2017 Elementary Teacher Preparation Policy
The state should ensure that new teachers who can teach elementary grades on an early childhood license possess sufficient content knowledge in all core subjects and know the science of reading instruction. This goal was consistent between 2015 and 2017.
Content Test Requirements: Utah's early childhood education teachers, who are licensed to teach through grade 3, have two options for fulfilling content test requirements. Candidates can have the option of taking the Praxis Elementary Education: Multiple Subjects (5001) test which reports separate subscores in the core content areas of language arts, math, science or social studies, or the Praxis Early Childhood Education (5025) test, which only reports a composite score in the core content areas.
Scientifically Based Reading Instruction:
As a condition of initial licensure, Utah does not require its early childhood candidates to pass a reading test addressing the five instructional components of scientifically based reading instruction: phonemic awareness, phonics, fluency, vocabulary and comprehension.
Ensure that early childhood education teachers are adequately prepared to teach at the elementary level.
Utah should require all early childhood education teacher candidates, who are licensed to teach elementary grades, to pass an elementary content test appropriately aligned with its college- and career-readiness standards. By offering early education childhood candidates the option of taking either the Elementary Education Multiple Subjects test or the Early Childhood Education test, which does not require separate passing scores for each subject area, Utah does not ensure that these candidates will be prepared to teach all the required content of the elementary grades they are licensed to teach. Utah should strengthen its policy and hold all early childhood education candidates to appropriate content standards, either by requiring the same test as required for other elementary teachers or a comparably rigorous one specific to early childhood teachers.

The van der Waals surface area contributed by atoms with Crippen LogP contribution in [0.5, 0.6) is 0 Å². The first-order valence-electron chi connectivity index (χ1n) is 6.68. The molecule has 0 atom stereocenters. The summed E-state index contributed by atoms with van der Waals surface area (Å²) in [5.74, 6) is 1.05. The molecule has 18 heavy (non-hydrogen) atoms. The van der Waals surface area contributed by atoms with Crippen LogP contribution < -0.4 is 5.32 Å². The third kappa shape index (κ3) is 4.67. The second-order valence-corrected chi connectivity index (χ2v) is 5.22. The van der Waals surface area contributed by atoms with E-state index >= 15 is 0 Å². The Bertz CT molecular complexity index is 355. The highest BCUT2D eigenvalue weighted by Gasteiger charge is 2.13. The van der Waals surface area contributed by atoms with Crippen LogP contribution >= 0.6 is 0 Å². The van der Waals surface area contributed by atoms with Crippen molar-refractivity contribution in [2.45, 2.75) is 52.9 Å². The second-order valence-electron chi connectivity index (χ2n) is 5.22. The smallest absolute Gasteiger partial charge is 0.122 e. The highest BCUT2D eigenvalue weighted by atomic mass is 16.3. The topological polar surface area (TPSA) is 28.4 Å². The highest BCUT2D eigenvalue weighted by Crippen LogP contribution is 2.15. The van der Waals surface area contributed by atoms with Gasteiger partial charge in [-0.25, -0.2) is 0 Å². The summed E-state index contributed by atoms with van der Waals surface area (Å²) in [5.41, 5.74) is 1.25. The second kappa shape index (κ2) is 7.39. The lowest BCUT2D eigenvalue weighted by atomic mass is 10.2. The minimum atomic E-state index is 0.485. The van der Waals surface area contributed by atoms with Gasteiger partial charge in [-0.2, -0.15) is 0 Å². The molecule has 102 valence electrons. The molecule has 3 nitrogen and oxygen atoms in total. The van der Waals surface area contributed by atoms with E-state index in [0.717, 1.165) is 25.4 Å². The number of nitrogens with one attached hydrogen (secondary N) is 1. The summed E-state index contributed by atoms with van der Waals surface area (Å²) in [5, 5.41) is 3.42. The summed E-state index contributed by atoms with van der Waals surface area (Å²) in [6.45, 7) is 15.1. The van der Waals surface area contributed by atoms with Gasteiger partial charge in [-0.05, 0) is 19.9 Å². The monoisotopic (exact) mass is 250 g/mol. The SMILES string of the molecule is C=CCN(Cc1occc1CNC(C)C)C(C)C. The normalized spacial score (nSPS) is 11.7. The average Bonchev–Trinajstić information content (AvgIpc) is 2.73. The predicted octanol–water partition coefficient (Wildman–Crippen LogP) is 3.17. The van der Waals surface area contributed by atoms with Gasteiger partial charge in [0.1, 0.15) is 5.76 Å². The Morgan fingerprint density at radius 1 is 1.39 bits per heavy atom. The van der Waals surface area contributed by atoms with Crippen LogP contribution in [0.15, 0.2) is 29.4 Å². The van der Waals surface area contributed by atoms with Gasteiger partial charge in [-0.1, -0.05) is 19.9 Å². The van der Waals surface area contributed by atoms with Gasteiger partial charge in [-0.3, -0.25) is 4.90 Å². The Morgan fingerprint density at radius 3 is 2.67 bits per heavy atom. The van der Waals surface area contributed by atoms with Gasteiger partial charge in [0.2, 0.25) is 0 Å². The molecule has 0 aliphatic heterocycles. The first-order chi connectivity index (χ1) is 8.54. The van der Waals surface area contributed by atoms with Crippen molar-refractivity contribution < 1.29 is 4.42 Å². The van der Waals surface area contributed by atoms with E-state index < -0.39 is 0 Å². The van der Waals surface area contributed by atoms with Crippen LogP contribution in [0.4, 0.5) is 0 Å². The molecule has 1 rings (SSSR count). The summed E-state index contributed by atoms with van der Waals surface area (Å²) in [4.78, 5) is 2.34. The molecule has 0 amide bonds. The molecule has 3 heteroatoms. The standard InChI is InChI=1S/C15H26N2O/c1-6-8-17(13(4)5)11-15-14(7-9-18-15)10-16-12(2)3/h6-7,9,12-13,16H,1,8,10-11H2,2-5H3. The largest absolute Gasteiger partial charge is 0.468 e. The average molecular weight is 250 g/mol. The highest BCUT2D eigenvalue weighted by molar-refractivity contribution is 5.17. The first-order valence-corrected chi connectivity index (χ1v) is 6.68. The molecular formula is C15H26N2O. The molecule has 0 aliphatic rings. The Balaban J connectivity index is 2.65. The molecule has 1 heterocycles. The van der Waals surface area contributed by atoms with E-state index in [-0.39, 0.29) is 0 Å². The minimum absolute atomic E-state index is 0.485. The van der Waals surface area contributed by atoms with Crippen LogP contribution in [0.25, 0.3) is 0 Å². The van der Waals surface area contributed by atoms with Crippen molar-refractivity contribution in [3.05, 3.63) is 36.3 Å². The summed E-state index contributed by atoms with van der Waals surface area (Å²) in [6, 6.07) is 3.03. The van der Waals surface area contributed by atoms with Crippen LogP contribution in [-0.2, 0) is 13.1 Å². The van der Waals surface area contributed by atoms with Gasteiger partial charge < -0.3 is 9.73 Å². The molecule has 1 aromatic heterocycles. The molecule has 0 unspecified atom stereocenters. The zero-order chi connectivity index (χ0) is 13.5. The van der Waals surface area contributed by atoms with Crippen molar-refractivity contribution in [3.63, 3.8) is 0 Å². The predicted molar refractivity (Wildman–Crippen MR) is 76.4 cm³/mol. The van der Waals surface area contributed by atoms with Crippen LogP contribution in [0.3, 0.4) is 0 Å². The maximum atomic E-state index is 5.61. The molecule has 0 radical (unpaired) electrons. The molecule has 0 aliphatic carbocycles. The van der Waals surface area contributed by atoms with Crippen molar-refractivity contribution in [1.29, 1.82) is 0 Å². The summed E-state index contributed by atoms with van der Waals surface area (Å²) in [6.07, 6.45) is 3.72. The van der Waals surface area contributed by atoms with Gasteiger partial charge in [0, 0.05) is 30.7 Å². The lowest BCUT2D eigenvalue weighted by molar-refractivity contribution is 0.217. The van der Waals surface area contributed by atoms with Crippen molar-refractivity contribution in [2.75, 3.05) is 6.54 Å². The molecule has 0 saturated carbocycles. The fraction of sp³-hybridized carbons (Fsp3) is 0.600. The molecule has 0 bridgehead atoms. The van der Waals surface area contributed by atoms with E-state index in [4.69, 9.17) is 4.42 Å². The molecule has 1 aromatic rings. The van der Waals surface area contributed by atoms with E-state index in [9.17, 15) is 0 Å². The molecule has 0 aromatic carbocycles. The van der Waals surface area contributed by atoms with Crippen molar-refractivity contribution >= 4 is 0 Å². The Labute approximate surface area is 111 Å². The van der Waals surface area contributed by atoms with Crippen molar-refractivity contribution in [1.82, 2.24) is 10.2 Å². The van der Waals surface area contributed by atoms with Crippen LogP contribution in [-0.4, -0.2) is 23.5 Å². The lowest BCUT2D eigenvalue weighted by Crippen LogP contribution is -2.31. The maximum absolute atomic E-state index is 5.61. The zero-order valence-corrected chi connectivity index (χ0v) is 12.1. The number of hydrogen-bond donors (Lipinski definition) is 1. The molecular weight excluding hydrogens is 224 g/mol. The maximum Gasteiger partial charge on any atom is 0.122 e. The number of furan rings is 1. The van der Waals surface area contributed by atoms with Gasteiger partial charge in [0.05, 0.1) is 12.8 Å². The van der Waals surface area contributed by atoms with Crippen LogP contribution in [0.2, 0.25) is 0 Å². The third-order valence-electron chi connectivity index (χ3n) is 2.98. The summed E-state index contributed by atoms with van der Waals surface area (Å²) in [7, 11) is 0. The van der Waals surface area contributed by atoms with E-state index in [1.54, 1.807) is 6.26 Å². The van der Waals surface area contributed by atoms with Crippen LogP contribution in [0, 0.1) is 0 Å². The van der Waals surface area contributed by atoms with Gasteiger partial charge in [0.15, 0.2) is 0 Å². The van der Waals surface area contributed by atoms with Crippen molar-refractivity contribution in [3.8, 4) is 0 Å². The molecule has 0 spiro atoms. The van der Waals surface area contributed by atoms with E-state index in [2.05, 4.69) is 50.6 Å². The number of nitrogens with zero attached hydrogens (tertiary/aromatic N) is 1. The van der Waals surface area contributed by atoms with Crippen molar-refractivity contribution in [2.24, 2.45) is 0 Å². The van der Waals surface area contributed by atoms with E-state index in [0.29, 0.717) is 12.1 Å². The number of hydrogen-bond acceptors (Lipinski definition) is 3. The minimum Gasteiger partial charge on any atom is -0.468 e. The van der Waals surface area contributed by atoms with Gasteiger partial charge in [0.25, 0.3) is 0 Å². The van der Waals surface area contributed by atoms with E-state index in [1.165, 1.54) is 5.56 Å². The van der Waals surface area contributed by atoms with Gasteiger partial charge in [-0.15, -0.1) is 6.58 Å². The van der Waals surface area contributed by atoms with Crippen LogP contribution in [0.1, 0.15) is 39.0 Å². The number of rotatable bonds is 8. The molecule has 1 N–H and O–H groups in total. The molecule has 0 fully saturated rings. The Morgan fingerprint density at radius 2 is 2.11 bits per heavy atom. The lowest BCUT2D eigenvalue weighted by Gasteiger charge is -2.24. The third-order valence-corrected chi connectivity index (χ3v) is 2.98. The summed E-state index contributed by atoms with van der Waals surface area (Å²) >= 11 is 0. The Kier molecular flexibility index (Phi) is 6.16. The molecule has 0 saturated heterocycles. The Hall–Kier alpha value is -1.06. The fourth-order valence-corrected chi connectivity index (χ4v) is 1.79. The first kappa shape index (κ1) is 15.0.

Require all teacher candidates who teach elementary grades to pass a rigorous assessment in the science of reading instruction.
Utah should require a rigorous reading assessment tool to ensure that its early childhood candidates are adequately prepared in the science of reading instruction before entering the classroom. The assessment should clearly test knowledge and skills related to the science of reading and address all five instructional components of scientifically based reading instruction: phonemic awareness, phonics, fluency, vocabulary and comprehension. If the test is combined with an assessment that also tests general pedagogy or elementary content, it should report a subscore for the science of reading specifically. Early childhood teachers who do not possess the minimum knowledge in this area should not be eligible for licensure.
Utah recognized the factual accuracy of this analysis. However this analysis was updated subsequent to the state's review.
2D: Elementary Licensure Deficiencies
Early childhood teachers who teach elementary grades must be ready for the demands of the elementary classroom. Many states have early childhood licenses that include some elementary classroom grades, usually up to grade three. Because teachers with this early childhood license can still teach many elementary grades, they should not be held to a lower bar for subject-matter knowledge than if they held more standard elementary licenses. Given the focus on building students' content knowledge and vocabulary in college- and career-readiness standards, states would put students at risk by not holding all elementary teachers to equivalent standards. That is not to say the license requirements must be identical; there are certainly different focuses in terms of child development and pedagogy. But the idea that content knowledge is only needed by upper-grade elementary teachers is clearly false.
Focus on reading instruction is especially critical for early childhood teachers. Although some states do not ensure that any elementary teachers know the science of how to teach young children to read, in the states where this is a priority, it is inexcusable to hold elementary teachers on an early childhood license to a lower standard. Research is clear that the best defense against reading failure is effective early reading instruction. Therefore, if such licenses are neglecting to meet the needs of the early elementary classroom, of which learning to read is paramount, they are failing to meet one of their most fundamental purposes.